Filmmaker Paul Mazursky, whose perceptive social satires explored the nascent sexual revolution of the 1960s and ‘70s and created complex Jewish characters, died June 30 at Cedars-Sinai Medical Center.
The cause of his death at 84 was pulmonary cardiac arrest.
In 17 films, released between the late 1960s and early 1990s, Mazursky usually doubled and tripled as director, writer and actor.
Most of his films earned critical acclaim (though not always box office success), starting with “Bob & Carol & Ted & Alice” and followed by “Blume in Love,” “Harry and Tonto,” “Next Stop, Greenwich Village,” “Down and Out in Beverly Hills” and “Enemies, A Love Story.”
Born Irwin Mazursky in New York City, he was the only child of David, a laborer, and his wife Jean, who allowed her son to skip school so both could watch two double features a day together.
Between 2006 and 2011, a Jewish Journal reporter sat down with Mazursky in his crammed Beverly Hills office for three extensive interviews, in which the director shared his unconventional take on being Jewish, his views on filmmaking and the human race, and his frustration at his inability to get financial backing for his projects during the last two decades of his life.
The self-described “wise guy from Brooklyn” was an outspoken atheist with a deep affinity for Jewish life and characters.
In his offbeat 2006 documentary “Yippee: A Journey to Jewish Joy,” Mazursky joined 25,000 Chassidim in the Ukrainian town of Uman, to sing, dance and pray at the grave of the great Chassidic master Rabbi Nachman of Bratslav.
“I could never think like a Chassid,” Mazursky concluded after this experience. “But I learned tolerance and maybe affection for the Chassidim. They are real people, who can see light in the darkest things.”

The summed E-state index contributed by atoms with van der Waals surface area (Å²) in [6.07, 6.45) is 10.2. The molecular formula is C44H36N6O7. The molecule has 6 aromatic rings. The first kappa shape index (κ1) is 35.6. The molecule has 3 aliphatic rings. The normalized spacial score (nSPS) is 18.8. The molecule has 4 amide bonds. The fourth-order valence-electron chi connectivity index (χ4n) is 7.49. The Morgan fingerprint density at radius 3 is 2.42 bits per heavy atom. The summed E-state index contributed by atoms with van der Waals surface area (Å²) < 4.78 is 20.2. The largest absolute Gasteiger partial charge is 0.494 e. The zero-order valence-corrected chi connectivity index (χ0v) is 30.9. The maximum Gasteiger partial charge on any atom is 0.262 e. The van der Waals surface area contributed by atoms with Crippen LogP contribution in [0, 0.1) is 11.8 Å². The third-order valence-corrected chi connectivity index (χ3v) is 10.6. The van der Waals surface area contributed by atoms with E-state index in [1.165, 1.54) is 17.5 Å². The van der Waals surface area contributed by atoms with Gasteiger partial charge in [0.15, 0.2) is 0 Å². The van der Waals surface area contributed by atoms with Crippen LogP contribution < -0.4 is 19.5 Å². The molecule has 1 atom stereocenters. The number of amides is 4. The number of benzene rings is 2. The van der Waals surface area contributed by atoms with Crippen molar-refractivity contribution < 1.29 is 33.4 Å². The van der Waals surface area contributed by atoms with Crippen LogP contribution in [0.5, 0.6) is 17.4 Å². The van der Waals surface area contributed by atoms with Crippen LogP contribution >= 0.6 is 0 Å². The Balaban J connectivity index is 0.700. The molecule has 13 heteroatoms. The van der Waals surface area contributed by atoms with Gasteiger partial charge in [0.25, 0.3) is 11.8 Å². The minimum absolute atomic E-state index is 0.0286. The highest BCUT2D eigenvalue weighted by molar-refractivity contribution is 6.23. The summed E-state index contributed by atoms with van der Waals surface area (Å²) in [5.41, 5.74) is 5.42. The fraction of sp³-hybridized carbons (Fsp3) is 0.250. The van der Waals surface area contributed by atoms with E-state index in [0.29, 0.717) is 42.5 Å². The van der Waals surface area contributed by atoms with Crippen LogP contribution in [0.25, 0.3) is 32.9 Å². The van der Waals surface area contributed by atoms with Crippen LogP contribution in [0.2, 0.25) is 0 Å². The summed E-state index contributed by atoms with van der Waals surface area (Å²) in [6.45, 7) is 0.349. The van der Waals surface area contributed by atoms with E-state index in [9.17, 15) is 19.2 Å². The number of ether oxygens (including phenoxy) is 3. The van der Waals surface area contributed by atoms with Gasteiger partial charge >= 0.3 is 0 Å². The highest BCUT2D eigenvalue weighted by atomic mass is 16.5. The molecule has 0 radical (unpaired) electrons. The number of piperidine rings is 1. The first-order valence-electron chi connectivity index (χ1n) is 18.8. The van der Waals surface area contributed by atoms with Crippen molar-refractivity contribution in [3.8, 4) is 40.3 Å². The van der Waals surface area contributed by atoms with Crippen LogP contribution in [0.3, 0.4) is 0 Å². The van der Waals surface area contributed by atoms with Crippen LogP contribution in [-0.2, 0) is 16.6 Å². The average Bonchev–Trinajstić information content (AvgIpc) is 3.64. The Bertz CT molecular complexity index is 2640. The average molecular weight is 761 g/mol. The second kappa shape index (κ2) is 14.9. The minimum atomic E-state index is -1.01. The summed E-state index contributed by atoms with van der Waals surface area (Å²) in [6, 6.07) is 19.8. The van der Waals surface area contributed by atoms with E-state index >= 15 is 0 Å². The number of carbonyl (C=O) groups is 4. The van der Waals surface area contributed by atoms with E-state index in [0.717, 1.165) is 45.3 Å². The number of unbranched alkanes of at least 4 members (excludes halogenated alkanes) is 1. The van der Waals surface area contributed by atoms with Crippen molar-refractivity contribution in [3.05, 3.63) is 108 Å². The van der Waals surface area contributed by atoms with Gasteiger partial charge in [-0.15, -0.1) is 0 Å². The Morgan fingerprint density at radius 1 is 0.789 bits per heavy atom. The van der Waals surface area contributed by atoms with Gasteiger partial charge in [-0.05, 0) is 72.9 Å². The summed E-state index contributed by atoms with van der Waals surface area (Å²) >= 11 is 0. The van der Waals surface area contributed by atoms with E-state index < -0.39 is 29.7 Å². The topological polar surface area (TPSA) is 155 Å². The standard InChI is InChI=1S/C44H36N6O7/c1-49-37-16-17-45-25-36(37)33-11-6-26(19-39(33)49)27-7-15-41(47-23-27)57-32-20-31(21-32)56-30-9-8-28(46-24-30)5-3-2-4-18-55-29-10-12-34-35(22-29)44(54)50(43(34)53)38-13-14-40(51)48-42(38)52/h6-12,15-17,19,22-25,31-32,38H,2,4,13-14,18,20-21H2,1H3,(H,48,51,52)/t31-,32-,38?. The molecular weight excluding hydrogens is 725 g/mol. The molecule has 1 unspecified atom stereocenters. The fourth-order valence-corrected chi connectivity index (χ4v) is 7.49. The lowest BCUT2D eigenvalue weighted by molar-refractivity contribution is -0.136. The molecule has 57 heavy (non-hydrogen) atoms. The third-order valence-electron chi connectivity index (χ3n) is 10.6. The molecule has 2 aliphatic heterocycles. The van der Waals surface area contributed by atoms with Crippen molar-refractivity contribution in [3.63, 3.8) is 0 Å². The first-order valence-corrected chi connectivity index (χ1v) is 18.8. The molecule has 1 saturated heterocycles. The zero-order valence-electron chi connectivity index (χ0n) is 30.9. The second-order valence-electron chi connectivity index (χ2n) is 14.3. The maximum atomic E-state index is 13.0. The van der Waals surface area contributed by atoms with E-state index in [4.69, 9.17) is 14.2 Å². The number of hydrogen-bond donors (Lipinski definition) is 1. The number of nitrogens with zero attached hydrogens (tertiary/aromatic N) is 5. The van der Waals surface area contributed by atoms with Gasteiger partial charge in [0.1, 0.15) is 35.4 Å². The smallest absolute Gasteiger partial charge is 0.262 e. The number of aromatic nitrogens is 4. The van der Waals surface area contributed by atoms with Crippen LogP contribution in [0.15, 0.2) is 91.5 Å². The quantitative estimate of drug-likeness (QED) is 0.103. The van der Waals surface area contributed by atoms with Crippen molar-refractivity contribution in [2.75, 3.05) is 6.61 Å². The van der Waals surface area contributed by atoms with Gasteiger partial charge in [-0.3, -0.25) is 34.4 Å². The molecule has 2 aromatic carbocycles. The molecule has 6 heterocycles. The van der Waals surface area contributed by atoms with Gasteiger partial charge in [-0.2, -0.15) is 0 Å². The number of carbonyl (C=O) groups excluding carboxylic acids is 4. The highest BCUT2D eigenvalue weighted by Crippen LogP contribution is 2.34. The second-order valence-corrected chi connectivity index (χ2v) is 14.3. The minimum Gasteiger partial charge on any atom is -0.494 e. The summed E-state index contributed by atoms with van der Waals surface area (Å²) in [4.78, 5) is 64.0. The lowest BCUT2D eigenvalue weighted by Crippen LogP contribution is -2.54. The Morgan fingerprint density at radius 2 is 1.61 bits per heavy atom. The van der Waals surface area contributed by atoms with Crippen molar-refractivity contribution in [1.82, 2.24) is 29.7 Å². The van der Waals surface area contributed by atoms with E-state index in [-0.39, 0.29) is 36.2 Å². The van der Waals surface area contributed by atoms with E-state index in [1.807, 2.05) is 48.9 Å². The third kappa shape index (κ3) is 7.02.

The film’s title reflects one of Mazursky’s numerous sayings, namely “It is better to wake up in the morning and instead of kvetching, say ‘Yippee’.”
Mazursky demonstrated his own ability to discern both light and darkness in the human condition in “Enemies: A Love Story,” based on an Isaac Bashevis Singer story. Its conflicted hero is a Holocaust survivor who comes to America, where he tries to sort out his relationships with his three concurrent wives.
He presented a different kind of Jew in “Down and Out in Beverly Hills,” starring Bette Midler and Richard Dreyfuss as a very wealthy and very Jewish Beverly Hills couple. The 1986 film was his biggest commercial hit.
But by the late 1980s, a new corporate Hollywood and a new generation of movie goes seemed to have lost their taste and understanding for Mazursky’s sly wit, iconoclastic world view and wry take on the human condition.
“I have five scripts in my desk drawer, but no one is willing to finance them,” groused the man who garnered four Oscar nominations for his screenplays and one as producer.
When asked about his outlook as a Jew, Mazursky told The Journal “I feel Jewish as a secular Jew, I feel emotional about it and I love the culture. I get angry when anyone says a bad thing about Jews.”
He expanded a follow-up question on his philosophy of filmmaking to talk about his view of life.
“All my films have been shaped by how I feel about life, for better or for worse,” he said. “I think life is a cosmic joke. I believe in the power of love, I think it cures, and the older I get the less sure I am I know what I know. I always derive an enormous amount of pleasure from the things that humans do that are surprising and touching and sometimes a little crazy.”
Mazursky is survived by Betsy, his wife of 61 years, their daughter Jill Mazursky, four grandchildren and a great-grandchild. Another daughter, Meg, died of cancer in 2009.